Lost comet forces Nasa switch

Space scientists have scrapped a $40 million mission to a distant comet because astronomers have lost it. Nasa were due to send their Deep Impact spacecraft to intercept Comet Boethin as it headed through the solar system in December next year.

Deep Impact's strike on Tempel 1But astronomers cannot find any trace of their target and speculate that it might have broken up into tiny pieces.

Now Nasa have approved a plan to send the unmanned probe, which is already in space, to another comet instead. Their new target is called Comet Hartley 2 after Malcolm Hartley, the British astronomer who discovered it.

The new encounter for the mission, which has been renamed Epoxi, will happen two years later than originally planned. The spacecraft will rendezvous with Comet Hartley on October 11, 2010.

In 2005, the Deep Impact probe scored a spectacular success when it attacked another comet, Tempel 1, with a missile. The resulting explosion blew a crater the size of Wembley stadium and was visible back on Earth.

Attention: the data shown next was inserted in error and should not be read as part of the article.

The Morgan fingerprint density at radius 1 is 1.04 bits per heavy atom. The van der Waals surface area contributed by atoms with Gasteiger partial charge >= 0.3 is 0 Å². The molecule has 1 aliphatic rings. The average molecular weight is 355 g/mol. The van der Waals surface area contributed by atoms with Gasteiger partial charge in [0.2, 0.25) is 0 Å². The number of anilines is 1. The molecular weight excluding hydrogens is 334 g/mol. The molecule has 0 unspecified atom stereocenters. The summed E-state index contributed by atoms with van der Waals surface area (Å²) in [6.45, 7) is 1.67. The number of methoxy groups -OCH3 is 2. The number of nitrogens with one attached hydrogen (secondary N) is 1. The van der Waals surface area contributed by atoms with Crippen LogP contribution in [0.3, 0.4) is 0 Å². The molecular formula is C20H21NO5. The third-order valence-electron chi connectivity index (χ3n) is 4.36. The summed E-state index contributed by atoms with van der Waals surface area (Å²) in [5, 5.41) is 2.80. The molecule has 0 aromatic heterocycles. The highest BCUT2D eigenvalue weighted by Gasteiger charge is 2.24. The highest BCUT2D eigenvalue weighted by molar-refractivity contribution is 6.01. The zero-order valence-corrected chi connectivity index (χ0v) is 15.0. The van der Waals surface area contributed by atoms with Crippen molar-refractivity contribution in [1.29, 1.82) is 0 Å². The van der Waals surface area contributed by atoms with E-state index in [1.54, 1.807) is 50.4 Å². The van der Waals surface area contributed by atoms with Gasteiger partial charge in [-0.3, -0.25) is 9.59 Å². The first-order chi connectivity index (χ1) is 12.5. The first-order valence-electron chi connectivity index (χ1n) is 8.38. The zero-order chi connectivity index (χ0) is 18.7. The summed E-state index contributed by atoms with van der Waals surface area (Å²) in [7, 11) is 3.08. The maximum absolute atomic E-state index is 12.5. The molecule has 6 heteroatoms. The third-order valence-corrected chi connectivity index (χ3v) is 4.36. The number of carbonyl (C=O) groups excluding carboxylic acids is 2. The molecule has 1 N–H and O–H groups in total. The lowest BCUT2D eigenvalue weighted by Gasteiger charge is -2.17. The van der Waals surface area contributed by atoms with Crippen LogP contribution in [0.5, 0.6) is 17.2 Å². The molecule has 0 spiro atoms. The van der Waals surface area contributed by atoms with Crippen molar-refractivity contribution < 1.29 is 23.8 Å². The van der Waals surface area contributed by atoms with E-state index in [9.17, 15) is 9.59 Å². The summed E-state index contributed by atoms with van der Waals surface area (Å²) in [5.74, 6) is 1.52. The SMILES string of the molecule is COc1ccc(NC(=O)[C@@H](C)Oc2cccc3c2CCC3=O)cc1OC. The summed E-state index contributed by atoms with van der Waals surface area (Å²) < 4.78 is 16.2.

Epoxi will also point the larger of its two telescopes at nearby stars to observe other solar systems. It will be able to detect planets as small as three times the size of the Earth and may detect rings and moons too.

Paul Sutherland

Paul Sutherland

I have been a professional journalist for nearly 40 years. I write regularly for science magazines including BBC Sky at Night magazine, BBC Focus, Astronomy Now and Popular Astronomy. I have also authored three books on astronomy and contributed to others.
Paul Sutherland

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Paul Sutherland

I have been a professional journalist for nearly 40 years. I write regularly for science magazines including BBC Sky at Night magazine, BBC Focus, Astronomy Now and Popular Astronomy. I have also authored three books on astronomy and contributed to others.

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